5 Things to Love about Costa Rica
It’s difficult to imagine that a country as rich in cultural and natural experiences as Costa Rica could be limited to a short list of only 5 things to love. There are definitely more than just 5 things about the country that stand out, but when I think about my trip there, these are the 5 highlights of our experience.
1- The resorts
There are enough lodging options in Costa Rica to accommodate any budget and travel style. But for me, the luxury resort experience just can’t be beat. The spa treatments, the food, which is often typical Costa Rican food, and the rooms, which are often unique in the way they work with the environment. You could end up staying in a resort in the rain forest! Even in a resort setting, chances are that your room could be no more than a wall of nets separating you from nature.
One thing to note is that many Costa Rican resorts are environmentally conscious and only offer fans instead of air-conditioning. One my favorite resorts in Costa Rica is the Lapa Rios Ecolodge in the area of Puntarenas. The views from our private cabana were breathtaking and, the service, as well as the tours included with the stay, was top-notch.
2 – The beaches
Whether you like to snorkel, whale watch, surf, or just relax on the sand, there is a beach for you in Costa Rica. The list of options is endless: Puerto Viejo, Montezuma, Cahuita, Tortuguero…on and on it goes.
You can easily build an entire vacation around touring Costa Rican beaches, or just pick your favorite, settle in, and enjoy.
3 – The adventures
Adventure travel to Costa Rica isn’t anything new, but what few realize is that even travelers with small kids can find it easy to take on all the fun Costa Rica has to offer. My family of 5 and I went on night hikes, where we were surrounded by snakes and all things creepy-crawly just to get a feel for what nocturnal life in the jungle was like. We took on a two-hour hike through the rainforest in search of waterfalls and of course, there was no way we were going to miss ziplining through the Cloud Forest. It’s really a great place for anyone with a sense of adventure to visit, no matter how old they may be.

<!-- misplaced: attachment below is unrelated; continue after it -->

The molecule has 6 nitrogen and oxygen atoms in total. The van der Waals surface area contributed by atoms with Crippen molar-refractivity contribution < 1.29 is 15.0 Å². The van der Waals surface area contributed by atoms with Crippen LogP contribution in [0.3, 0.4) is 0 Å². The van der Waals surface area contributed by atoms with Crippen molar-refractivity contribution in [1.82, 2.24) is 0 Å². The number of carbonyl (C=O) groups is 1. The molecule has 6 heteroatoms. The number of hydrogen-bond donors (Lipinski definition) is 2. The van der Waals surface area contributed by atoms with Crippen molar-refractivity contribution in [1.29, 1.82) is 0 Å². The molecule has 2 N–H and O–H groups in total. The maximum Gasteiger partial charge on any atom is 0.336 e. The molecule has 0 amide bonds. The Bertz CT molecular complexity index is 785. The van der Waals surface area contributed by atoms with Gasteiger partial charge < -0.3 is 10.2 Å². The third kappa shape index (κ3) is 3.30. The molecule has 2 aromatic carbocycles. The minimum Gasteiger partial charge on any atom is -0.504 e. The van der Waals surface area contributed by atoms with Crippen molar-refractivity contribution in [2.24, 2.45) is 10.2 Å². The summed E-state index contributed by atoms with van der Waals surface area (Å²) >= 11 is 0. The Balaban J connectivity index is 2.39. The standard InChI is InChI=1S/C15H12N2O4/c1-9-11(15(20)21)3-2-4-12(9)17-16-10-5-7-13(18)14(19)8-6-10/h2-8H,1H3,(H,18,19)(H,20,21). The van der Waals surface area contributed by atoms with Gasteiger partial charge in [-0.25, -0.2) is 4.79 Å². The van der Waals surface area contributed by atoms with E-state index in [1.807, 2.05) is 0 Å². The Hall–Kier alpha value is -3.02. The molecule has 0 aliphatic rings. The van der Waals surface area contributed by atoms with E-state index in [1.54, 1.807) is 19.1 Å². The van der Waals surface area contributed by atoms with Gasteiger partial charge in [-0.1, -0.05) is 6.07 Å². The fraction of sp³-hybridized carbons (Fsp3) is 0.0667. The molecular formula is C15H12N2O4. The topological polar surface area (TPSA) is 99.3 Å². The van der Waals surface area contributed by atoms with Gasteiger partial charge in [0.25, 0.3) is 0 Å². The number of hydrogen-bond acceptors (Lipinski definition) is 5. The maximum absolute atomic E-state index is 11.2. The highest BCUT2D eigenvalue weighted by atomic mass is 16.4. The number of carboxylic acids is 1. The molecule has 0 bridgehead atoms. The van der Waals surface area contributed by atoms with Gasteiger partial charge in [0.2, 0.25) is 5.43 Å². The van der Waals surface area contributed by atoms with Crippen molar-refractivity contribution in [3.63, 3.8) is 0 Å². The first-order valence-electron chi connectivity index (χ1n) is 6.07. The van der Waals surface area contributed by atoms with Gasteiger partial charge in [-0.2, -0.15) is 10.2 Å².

4 – The environmentalism
In 2010 Costa Rica was recognized for its efforts in biodiversity protection. To date it is known as a global leader in sustainability, even in the area of tourism, not always an easy task. You might find tour guides asking you to use environmentally-friendly insect repellent so as to not harm or affect the ecosystem. You might also find that even some of the most luxurious resorts don’t have air-conditioning and limit the number of times they replace the towels in your room. You will find that many tours incorporate lesson on sustainability, leaving you with more awareness than you came in with.
All of these small efforts are designed to protect everything we have grown to love about the country so that others can enjoy it just as much in years to come. This stance is something I not only respect, but really love about Costa Rica.
5 – The wildlife, but especially the howler monkeys
People always ask me what Costa Rica is like. I always tell them there is a lot of wildlife. I mean, a lot of wildlife. If you are sensitive to critters and things, it might take some getting used to. On one of our first nights in the country, my husband had a hard time falling asleep because the jungle was so loud, and, at the time, we lived in the heart of New York City!
But you quickly get used to it, and even find yourself searching for it and wanting to learn more about it. My favorite part of the wildlife in Costa Rica was the howler monkeys. To those not familiar with their call, they sound like dogs howling. When you finally see them face to face, it’s a pretty exciting moment. They don’t bother you if you don’t bother them, though they always keep a close eye on you.
The people, the food, the sights, all of it is amazing. There’s a larger expat community now than there was years before, so at times it might feel like you are visiting an extension of the United States or some other English speaking nation. But, there are plenty of smaller towns and villages that still provide that real Latin-culture feel, and I encourage you to seek those out. If you don’t know where to start, ask a Tico (Costa Rican native) where they hang out. The fact that they’re often more than happy to show you is just another reason to love Costa Rica.